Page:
Design for hyper-relevant experiences

Collecting the contextual information a shopper comes with a lot of responsibility. Over time, our applications can collect massive amounts of information on shoppers' habits, product preferences, dietary needs, personal style, and so on. These shoppers have trusted us with their information, so it’s our duty to give them something of value in return. This value needs to be greater than the perceived risk of giving up information about themselves. For our applications to be most relevant to our shoppers, we must customize their experience to be as personal, efficient, fun, and rewarding as possible.

1 Ease into this relationship

As shoppers begin using our applications, the data we collect is difficult to confidently act on. It’s general and ambiguous. Even information explicitly provided by shoppers early on isn’t enough to inform long-term personalizations. Remember, ‘actionable context’ is persistent and unambiguous. One-time events aren’t enough to accurately define relevant personalizations.

As a customer interacts with the environment and application over time, our inferences and ‘best guesses’ increase in accuracy, or at least they better. The more information we have, the more explicit and direct our personalizations can be. Don’t jump the gun. There is far greater risk that shoppers will abandon your application if it is overly presumptive and inaccurate in its recommendations and personalizations.

2 Understand the goals of the shopper to meet the needs of the shopper

Understanding the goals of the shopper is extremely powerful information when driving personalization and customization. As we build a more complete understanding of the shoppers purchase behaviors, shopping cadence, average transaction amount, time spent shopping, etc., we can assume what their goals are at a high level. The accuracy of our assumptions is not guaranteed so it’s important to seek opportunity to get explicit validation from the shopper. For example, if a shopper consistently purchases reduced-fat products and they are spending a long time in close proximity to the yogurt section, ask the shopper if they would like to compare the nutritional values of yogurt currently available on the shelf in front of them.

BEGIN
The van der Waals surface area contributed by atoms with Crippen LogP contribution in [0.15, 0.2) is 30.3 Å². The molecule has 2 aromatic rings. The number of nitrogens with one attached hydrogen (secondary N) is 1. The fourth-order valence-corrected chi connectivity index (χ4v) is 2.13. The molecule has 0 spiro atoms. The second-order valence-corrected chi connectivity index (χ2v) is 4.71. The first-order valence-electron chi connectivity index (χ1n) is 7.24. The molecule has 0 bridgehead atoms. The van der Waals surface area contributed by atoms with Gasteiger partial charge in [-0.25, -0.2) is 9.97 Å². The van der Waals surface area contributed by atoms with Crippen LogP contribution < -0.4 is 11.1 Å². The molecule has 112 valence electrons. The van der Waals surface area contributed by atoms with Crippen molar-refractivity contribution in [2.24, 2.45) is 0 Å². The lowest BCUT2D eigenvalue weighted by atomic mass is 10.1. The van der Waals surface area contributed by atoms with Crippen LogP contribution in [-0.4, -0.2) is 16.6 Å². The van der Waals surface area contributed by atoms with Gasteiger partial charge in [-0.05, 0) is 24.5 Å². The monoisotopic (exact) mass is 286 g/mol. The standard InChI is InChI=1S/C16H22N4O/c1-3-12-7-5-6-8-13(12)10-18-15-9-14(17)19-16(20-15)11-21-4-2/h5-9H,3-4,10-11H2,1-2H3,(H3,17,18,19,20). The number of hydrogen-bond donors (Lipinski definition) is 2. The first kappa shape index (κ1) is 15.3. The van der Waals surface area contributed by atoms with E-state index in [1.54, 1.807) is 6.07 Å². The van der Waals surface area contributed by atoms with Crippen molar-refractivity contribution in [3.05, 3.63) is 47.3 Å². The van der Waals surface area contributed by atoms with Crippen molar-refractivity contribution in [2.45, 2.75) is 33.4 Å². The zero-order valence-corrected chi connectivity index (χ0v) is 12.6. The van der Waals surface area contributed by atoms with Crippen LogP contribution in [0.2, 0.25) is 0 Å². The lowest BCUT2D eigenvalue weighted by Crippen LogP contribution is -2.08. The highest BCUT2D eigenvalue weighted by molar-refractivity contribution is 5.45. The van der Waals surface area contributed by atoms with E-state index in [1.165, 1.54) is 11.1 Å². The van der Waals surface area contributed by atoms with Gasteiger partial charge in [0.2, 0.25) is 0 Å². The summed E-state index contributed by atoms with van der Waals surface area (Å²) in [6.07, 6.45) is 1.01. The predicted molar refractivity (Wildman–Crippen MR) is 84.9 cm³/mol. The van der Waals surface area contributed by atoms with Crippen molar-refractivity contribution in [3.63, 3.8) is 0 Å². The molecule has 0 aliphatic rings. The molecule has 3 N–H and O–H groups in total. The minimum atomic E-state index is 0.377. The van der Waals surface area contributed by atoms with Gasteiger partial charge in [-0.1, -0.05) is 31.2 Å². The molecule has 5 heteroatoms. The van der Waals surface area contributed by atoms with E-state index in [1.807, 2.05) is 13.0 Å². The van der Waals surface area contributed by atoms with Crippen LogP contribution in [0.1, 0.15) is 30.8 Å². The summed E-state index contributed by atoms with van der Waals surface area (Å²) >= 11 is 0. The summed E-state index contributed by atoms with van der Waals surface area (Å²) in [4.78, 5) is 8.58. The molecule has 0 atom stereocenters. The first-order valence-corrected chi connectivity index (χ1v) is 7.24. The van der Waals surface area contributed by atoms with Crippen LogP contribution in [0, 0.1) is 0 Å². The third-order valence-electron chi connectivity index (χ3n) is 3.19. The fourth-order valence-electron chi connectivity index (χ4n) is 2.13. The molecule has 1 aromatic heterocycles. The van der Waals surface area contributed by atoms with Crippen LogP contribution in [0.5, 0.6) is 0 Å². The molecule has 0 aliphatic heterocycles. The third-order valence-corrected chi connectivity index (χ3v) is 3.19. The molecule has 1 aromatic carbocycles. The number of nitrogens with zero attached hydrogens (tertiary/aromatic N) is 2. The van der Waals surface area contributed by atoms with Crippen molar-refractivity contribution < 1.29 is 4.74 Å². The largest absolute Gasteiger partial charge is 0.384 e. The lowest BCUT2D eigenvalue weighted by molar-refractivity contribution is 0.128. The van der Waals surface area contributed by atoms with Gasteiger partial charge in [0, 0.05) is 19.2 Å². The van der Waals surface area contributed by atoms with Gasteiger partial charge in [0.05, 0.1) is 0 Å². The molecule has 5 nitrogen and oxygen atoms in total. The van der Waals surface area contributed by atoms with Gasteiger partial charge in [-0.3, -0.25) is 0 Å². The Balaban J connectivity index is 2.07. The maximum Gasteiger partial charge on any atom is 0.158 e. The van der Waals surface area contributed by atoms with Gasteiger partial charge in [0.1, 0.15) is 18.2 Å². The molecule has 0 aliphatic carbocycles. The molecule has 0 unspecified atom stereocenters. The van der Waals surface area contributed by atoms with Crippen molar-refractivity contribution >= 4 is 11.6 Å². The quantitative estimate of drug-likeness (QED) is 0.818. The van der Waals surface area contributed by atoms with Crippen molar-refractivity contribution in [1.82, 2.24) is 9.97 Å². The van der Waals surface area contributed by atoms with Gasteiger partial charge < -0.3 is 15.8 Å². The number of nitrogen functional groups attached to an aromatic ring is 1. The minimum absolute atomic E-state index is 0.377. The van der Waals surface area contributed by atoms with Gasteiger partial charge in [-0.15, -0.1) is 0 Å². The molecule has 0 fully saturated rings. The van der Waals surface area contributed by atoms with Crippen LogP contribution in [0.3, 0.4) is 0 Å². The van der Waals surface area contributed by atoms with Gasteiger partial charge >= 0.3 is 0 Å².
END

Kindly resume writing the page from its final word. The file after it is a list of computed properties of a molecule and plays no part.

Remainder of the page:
Timing is critical. Don’t be afraid to directly ask the shopper what they need to accomplish or want from the shopping experience. But be sure to ask them at a time that maximizes their benefit while minimizing the inconvenience of providing an answer.

3 Provide hyper-relevant recommendations

Hyper-relevant recommendations are the byproduct of intimately understanding the customer. This class of personalization is most successful when we leverage a diverse mix of quantitative and qualitative information of a particular shopper.

4 Understand, then support their personality, preferences and processes

For the application to seamlessly weave into shoppers’ normal interaction with the environment, we must support them as they plan (create lists, collaborate), shop, complete their purchase (checkout) and reflect on their experience. The method and extent of support we need to provide depends on shoppers’ personalities as well as the speed or cadence with which they prefer to shop. A task-driven or goal-oriented shopper just wants to get in, buy their stuff, then get out. Recreational shoppers can take their time, collaborate or engage with friends or family. The latter might find an application pushy if the experience is optimized for the fast-paced nature of the task-oriented shopper. If you don’t have enough information to accurately support a shopper, strike a balance between utility and sport.